Mersery gently traced a finger along the bird's right arm until he reached the shoulder blade and felt a deep scar. Upon making contact, the bird squirmed in pain, spitting out a pained, yet non-offensive, hiss. Taking his finger off the wound, Mersery thought through all the possibilities of how to heal such an injury. This wasn't his scientific specialty (that had always been Herkain's) but he still knew a thing or two about treating burns or scars.

His hand plunged into his bag and he fumbled around for any compound that might help. He wasn't sure if he had anything that could be reliable in this situation, as he never brought back many chemicals or brews unless he was assigned to specifically study them, but he had to look. Suddenly his eyes widened as his fingers slipped over the smooth surface of one particular bottle.

Pulling it out, Mersery examined a fourth-degree viral disinfectant chemical, a concoction usually used to test the durability of certain microorganisms in the laboratory. Mersery was only bringing it home to test it on some of the life forms that lived on a small patch of mold that ran across a small corner of a wall in his house and a part of the ceiling. If this poor bird had any forms of viral creatures in its body, this would eliminate them quickly and painlessly, removing any chance of organic tissue getting infected.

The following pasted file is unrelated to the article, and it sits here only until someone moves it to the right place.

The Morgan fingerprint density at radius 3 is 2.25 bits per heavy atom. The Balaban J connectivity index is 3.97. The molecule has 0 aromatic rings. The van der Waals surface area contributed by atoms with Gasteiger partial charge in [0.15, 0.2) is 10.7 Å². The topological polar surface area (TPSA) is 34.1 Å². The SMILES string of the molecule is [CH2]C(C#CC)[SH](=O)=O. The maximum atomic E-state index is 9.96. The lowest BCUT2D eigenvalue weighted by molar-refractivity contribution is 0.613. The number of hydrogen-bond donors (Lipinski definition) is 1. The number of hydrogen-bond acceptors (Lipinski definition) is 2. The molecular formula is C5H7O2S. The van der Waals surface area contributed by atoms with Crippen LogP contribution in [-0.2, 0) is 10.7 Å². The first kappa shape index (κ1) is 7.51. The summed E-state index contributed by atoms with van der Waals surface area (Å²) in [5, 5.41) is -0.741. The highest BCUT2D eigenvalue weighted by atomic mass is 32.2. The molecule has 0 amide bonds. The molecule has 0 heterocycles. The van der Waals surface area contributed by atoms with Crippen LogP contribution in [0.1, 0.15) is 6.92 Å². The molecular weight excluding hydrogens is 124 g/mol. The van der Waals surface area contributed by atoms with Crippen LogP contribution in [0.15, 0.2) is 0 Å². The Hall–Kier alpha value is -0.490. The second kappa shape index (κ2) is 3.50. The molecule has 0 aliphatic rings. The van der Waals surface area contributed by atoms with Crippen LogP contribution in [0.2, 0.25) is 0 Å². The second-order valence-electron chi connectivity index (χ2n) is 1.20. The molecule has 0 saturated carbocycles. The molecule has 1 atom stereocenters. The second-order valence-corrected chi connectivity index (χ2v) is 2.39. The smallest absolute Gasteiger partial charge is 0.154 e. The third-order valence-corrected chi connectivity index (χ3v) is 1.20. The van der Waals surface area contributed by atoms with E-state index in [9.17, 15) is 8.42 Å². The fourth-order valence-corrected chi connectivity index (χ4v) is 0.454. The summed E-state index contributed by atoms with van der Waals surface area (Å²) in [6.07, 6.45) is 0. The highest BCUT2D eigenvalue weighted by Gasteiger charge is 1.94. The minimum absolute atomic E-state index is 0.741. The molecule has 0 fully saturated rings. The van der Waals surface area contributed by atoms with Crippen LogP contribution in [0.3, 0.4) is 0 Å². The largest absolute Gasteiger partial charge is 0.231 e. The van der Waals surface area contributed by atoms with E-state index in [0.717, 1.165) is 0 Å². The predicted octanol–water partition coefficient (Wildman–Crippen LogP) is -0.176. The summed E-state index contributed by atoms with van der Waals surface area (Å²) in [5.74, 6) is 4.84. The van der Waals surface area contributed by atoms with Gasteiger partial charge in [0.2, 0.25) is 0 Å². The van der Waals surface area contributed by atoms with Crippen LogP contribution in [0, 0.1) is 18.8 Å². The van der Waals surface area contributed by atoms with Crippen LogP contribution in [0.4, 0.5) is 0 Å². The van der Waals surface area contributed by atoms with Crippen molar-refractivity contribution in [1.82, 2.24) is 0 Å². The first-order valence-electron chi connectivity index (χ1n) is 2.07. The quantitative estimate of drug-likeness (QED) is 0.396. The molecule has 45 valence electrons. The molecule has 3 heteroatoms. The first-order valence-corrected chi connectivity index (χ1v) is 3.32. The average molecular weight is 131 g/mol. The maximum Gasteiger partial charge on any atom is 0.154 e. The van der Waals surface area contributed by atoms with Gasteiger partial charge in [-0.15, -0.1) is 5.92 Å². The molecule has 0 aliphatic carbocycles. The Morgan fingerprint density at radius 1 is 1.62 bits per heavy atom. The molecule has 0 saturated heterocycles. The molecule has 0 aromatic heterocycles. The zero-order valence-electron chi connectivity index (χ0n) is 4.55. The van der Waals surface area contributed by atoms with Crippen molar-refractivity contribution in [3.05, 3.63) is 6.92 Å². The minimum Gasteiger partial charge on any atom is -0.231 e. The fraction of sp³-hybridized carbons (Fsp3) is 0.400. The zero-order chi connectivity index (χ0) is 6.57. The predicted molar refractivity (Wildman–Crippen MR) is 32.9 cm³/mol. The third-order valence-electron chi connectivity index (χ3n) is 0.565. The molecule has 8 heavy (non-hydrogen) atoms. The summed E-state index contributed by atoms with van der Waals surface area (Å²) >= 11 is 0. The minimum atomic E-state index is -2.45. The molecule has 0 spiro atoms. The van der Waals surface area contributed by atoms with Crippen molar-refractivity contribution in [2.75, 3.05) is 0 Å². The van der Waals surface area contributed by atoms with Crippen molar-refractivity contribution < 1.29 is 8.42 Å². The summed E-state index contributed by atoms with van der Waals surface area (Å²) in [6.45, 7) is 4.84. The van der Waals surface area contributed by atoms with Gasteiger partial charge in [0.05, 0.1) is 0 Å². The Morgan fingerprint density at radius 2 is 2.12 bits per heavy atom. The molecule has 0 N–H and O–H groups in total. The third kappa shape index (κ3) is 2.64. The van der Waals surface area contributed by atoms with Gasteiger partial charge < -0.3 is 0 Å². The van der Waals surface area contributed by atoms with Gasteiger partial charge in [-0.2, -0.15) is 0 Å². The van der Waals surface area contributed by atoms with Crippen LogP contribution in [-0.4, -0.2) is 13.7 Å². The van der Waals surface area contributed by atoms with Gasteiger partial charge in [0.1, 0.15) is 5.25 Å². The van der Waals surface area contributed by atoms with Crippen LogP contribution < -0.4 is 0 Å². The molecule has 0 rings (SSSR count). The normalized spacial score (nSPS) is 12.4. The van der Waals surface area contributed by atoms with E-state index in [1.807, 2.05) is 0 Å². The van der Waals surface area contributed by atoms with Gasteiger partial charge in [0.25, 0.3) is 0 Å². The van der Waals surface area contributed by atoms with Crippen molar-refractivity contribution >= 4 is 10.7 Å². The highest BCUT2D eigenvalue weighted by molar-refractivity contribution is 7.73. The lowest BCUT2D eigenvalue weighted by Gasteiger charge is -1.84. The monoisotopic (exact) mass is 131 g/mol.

Applying a few drops to the bird's scar, Mersery crouched down and opened his palms, allowing the Rahi to hop back onto the floor. The bird looked up at Mersery curiously with a look so unusually intense it made Mersery laugh.

"You're a funny little guy, aren't you?" he said aloud. "Now if only you could tell me what you are."